|Authors: ||M.P. Longar-Blanco, A. Ramírez-Treviño, S. Bautista-Baños|
|Keywords: ||deciduous rootstocks, evergreen rootstocks, indigenous germplasm|
Extensive knowledge about fruit production was already available during the pre-Hispanic epoch of Mexico.
After the Spanish arrival, new cultural practices such as the use of varieties and rootstocks were introduced.
Newly introduced varieties were grown using native rootstocks.
In general, seedling rootstocks are the most widely used. Prunus persica L. Batsch (peach) and Pyrus malus and various commercial pear cultivars are grafted onto Crataegus mexicana (hawthorns or sloe-like fruit). Another native species used for seedling rootstocks is Annona muricata (soursop) or different species of the family Annonaceae such as A. glabra (pond apple), A. purpurea (soncoya), A. montana (mountain soursop), A. squamosa (sugar apple) and A. reticulata (custard apple). Likewise, cultivars of Persea americana (avocado) such as "Hass" and "Fuerte" are usually grafted onto native seedling rootstocks of the same P. americana. Various native fruit species of the families Malphighiaceae (Malphigia mexicana, Fagineae crassifolia Sin.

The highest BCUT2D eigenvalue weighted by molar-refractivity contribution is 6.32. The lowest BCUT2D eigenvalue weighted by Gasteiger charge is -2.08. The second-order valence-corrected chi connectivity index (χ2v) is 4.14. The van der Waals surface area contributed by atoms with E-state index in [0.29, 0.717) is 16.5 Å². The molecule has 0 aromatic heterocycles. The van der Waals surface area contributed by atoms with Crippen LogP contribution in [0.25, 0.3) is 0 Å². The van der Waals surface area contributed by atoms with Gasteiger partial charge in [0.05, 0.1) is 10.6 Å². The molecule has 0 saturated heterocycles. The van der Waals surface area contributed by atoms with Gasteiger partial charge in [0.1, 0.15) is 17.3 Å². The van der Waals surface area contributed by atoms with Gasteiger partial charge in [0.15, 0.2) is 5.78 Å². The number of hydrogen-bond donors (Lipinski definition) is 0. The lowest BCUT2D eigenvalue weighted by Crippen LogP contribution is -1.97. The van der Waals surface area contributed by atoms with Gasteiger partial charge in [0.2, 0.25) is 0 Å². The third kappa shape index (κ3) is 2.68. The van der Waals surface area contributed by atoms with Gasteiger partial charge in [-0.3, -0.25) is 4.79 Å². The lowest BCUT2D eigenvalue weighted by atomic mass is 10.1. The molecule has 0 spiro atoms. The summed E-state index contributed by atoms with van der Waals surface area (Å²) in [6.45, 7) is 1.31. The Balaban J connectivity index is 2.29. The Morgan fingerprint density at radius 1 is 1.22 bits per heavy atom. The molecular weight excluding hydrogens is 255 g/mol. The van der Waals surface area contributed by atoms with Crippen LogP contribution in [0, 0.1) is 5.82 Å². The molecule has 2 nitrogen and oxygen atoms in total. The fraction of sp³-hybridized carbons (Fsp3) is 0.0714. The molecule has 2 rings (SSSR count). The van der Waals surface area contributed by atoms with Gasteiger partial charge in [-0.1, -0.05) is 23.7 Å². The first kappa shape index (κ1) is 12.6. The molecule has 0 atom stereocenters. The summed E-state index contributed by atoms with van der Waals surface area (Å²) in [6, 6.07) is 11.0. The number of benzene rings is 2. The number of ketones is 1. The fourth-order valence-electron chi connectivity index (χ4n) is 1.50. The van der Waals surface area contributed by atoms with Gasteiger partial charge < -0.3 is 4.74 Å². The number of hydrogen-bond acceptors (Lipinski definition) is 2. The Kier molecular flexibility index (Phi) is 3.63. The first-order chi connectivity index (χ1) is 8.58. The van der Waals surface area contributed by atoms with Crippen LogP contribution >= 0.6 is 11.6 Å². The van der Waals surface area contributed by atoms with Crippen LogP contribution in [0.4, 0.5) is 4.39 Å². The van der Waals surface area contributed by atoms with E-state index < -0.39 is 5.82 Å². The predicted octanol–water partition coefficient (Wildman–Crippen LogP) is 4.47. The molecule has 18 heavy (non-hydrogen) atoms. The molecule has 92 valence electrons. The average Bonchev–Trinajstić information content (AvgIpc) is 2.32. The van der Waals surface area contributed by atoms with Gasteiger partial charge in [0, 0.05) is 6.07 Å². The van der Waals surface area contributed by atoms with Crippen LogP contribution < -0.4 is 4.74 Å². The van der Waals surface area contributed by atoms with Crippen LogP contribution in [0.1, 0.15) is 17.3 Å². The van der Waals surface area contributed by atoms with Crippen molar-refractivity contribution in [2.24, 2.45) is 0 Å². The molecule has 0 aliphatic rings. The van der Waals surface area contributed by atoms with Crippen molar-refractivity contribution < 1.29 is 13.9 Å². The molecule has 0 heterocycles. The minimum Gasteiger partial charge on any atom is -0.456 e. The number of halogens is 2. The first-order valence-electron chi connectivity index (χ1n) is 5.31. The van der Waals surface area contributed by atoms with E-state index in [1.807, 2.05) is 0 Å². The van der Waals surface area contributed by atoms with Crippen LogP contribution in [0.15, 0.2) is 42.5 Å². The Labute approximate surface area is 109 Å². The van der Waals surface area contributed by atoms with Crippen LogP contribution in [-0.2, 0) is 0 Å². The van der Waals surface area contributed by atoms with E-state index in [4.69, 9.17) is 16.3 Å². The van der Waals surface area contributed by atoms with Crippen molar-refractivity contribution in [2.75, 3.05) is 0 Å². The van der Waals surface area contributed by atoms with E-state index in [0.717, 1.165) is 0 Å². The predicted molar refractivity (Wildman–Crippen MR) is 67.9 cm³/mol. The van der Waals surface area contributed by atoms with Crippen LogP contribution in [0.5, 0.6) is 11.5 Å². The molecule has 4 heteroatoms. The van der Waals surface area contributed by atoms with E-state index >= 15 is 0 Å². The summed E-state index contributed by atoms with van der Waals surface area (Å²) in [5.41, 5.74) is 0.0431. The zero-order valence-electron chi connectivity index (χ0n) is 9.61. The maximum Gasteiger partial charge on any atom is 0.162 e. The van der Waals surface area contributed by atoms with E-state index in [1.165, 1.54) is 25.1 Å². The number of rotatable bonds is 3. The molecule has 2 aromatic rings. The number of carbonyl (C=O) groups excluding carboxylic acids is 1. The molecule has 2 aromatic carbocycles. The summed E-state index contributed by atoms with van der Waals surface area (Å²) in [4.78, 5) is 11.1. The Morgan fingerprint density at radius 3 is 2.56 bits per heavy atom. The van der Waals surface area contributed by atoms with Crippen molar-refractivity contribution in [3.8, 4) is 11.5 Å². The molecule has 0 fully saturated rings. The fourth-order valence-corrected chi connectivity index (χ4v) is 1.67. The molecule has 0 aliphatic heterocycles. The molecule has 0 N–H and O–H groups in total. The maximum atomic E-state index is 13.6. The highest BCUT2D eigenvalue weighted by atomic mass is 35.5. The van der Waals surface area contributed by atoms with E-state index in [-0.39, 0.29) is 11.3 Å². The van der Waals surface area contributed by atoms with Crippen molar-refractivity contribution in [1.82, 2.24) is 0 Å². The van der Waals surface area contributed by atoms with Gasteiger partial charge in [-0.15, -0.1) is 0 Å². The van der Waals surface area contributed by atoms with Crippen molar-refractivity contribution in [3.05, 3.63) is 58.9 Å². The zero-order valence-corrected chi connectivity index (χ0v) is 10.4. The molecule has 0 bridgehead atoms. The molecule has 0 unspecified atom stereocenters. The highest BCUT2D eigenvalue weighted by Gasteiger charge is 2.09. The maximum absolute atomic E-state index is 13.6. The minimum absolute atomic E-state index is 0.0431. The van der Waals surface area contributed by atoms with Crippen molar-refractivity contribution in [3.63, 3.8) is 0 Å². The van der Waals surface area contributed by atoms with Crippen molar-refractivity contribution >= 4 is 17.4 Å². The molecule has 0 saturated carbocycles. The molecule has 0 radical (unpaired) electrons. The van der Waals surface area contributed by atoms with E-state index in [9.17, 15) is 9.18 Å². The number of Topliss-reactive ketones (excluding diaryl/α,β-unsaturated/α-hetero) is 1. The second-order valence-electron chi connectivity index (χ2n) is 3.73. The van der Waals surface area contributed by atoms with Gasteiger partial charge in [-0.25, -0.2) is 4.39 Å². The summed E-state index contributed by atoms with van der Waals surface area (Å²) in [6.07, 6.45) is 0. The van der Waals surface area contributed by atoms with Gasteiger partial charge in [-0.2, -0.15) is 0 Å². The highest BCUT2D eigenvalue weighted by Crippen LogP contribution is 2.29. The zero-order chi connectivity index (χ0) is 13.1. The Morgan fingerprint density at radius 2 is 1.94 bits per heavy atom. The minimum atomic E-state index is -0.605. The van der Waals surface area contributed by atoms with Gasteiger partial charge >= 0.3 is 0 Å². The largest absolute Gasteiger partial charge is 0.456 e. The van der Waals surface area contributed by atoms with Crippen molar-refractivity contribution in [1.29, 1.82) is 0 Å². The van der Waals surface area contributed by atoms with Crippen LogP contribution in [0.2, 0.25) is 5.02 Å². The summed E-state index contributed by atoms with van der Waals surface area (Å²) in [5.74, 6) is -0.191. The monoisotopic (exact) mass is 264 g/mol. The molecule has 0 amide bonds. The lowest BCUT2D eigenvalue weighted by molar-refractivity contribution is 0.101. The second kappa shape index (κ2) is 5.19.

Byrsonima crassifolia) (nance), Leguminosae: Pithecollobium dulce, (snake-jaws) and Lauraceae: P. americana Mill. var. americana, P. gratissima Gaertn., and P. americana var. angustifolia Mir. (avocado) might become excellent sources of nutrients or fulfil the cultural needs of a good rootstock.
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